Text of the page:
Dear Slow Money Friend,
Earlier this month, the New York Times ran a story titled “Speculative Bets Prove Risky as Savers Chase Payoff.” The story was interesting enough, citing statistics such as how much retail investors have in alternative investments, doubling the amount from $312 billion in 2008 to $712 billion in 2012, but what was even more striking were the comments posted to the article online.
Here are a few samples:
“Bernanke’s stated goal regarding QE and extended rate suppression was to force savers into riskier investments. … Central planning and rate manipulation come with consequences.”
“This behavior is a manifestation of central bank policies that deny the prudent and careful return on their savings. The saver is being punished for virtues that once were considered valuable in a free market economy as he or she is bullied into riskier assets by price fixing policies on money.”
“This article is about well-off individuals whose eagerness for high returns drove them to accept risks they didn’t take the time to understand. My gosh, how are they ‘victims’ of anything but their own greed?”
“The premise is to attack the investment products as bad, but in reality, many of the problems these investors faced were due to broker malfeasance. $470K for part ownership of luxury cars? Really? Last time I checked cars (except in very few instances) depreciate. What the people featured in this story need is to remember what Peter Lynch said: ‘If you can’t explain why it’s a good investment to a second grader, then it’s probably not.’ ”
“These investments promise diversification, but their complexity can hide an increased risk.”
* * * *
Blame Bernanke. Blame brokers. Blame monetary policy. Blame greedy rich people.
Amid all of this blaming, the last of the comments is extremely telling: Complexity hides increased risk.
Today’s financial system is so complex and so abstract and so laden with layers of intermediation that no one seems to fully understand who is doing what to whom. Chasing higher financial returns, trust is lost. With the bonds of trust broken, risk increases dangerously.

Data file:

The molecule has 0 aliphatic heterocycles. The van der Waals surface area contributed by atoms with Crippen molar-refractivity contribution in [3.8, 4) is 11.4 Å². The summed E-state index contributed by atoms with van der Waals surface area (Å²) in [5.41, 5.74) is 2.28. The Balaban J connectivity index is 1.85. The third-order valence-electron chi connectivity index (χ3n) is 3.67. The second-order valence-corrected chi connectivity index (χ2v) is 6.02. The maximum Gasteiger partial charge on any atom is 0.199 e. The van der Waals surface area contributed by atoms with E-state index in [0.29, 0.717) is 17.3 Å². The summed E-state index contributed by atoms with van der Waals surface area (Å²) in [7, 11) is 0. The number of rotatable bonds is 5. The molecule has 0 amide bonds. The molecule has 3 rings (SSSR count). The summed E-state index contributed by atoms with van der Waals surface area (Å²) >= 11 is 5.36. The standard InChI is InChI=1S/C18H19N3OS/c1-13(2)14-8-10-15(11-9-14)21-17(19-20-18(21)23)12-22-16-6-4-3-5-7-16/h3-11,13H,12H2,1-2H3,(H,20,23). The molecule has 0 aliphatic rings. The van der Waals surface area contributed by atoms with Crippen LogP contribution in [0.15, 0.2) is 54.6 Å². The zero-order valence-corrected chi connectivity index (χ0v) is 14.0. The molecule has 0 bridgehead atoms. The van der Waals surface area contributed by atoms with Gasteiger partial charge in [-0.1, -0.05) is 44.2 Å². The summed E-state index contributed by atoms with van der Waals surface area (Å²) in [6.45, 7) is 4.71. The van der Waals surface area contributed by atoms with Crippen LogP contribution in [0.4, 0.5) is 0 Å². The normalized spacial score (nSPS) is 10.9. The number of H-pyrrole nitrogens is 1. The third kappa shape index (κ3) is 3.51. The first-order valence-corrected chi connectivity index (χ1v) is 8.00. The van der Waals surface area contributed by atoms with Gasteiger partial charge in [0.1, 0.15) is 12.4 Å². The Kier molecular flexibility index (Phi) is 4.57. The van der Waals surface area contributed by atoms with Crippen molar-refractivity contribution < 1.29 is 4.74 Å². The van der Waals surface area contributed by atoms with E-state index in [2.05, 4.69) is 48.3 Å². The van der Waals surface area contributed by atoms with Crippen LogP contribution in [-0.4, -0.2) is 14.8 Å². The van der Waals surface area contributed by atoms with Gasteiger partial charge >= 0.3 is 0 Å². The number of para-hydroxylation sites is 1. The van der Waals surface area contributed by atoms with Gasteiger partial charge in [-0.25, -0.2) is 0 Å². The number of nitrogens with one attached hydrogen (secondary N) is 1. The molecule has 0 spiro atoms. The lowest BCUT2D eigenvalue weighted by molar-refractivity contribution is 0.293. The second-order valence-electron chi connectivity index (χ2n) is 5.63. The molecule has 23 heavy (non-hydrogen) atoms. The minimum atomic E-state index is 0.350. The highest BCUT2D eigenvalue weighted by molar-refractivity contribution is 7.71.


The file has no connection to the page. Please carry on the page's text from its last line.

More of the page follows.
Of course, problems of trust and risk pertain not only to hundreds of billions of dollars of alternative investments by retail investors, but also to hundreds of trillions of dollars of derivatives in the portfolios of institutional investors.
This would seem obvious to a second-grader if it were explained plainly. Let’s see: “When you get older, you can give all of your money to people you don’t know very well, for them to invest in things that neither of you understand very well, in places halfway around the world that neither of you will ever visit. Or you can take a little of your money and invest in people you know well, who live near you and are doing things that make you and your family healthier, like growing food.” Carefully note the phrases “all of your money” and “a little of your money.” Then answer honestly: How many of us would graduate from the second grade in this department?
Now, a few tens of millions of dollars of Slow Money may seem a rather ineffectual response to hundreds of billions and trillions of fast money zooming around the planet in incomprehensible ways, but it is not so.
The tortoise has something to say about this to the hare. Haste has something to say about this to waste. The local, organic beet has something to say about this to the Twinkie.
And the earthworm has something to say about this to the hedge fund manager.